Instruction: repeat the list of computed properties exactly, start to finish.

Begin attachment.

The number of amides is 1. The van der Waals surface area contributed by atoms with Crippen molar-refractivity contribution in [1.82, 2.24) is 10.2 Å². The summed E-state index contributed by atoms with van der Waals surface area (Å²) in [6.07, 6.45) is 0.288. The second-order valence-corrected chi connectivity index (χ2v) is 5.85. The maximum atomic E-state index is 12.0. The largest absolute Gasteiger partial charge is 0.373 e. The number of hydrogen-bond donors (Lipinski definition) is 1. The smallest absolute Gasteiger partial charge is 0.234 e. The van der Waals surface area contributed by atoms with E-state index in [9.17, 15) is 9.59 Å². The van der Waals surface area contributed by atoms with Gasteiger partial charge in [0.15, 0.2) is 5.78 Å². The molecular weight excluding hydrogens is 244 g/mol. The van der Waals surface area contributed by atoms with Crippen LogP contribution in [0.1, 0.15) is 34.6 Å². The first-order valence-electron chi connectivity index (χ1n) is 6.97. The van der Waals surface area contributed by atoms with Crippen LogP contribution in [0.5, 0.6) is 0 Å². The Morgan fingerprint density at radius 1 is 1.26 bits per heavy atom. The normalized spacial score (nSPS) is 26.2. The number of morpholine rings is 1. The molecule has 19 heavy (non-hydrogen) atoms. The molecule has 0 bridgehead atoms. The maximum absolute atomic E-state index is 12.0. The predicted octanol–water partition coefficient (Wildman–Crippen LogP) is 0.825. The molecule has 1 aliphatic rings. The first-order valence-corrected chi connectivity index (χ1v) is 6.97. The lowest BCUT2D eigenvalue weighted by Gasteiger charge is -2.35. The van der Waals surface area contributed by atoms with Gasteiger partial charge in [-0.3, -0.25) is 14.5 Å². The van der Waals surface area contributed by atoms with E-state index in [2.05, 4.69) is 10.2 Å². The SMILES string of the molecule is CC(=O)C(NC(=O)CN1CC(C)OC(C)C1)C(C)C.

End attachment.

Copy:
The number of amides is 1. The van der Waals surface area contributed by atoms with Crippen molar-refractivity contribution in [1.82, 2.24) is 10.2 Å². The summed E-state index contributed by atoms with van der Waals surface area (Å²) in [6.07, 6.45) is 0.288. The second-order valence-corrected chi connectivity index (χ2v) is 5.85. The maximum atomic E-state index is 12.0. The largest absolute Gasteiger partial charge is 0.373 e. The number of hydrogen-bond donors (Lipinski definition) is 1. The smallest absolute Gasteiger partial charge is 0.234 e. The van der Waals surface area contributed by atoms with E-state index in [9.17, 15) is 9.59 Å². The van der Waals surface area contributed by atoms with Gasteiger partial charge in [0.15, 0.2) is 5.78 Å². The molecular weight excluding hydrogens is 244 g/mol. The van der Waals surface area contributed by atoms with Crippen LogP contribution in [0.1, 0.15) is 34.6 Å². The first-order valence-electron chi connectivity index (χ1n) is 6.97. The van der Waals surface area contributed by atoms with Crippen LogP contribution in [0.5, 0.6) is 0 Å². The Morgan fingerprint density at radius 1 is 1.26 bits per heavy atom. The normalized spacial score (nSPS) is 26.2. The number of morpholine rings is 1. The molecule has 19 heavy (non-hydrogen) atoms. The molecule has 0 bridgehead atoms. The maximum absolute atomic E-state index is 12.0. The predicted octanol–water partition coefficient (Wildman–Crippen LogP) is 0.825. The molecule has 1 aliphatic rings. The first-order valence-corrected chi connectivity index (χ1v) is 6.97. The lowest BCUT2D eigenvalue weighted by Gasteiger charge is -2.35. The van der Waals surface area contributed by atoms with Gasteiger partial charge in [-0.3, -0.25) is 14.5 Å². The van der Waals surface area contributed by atoms with E-state index in [2.05, 4.69) is 10.2 Å². The SMILES string of the molecule is CC(=O)C(NC(=O)CN1CC(C)OC(C)C1)C(C)C.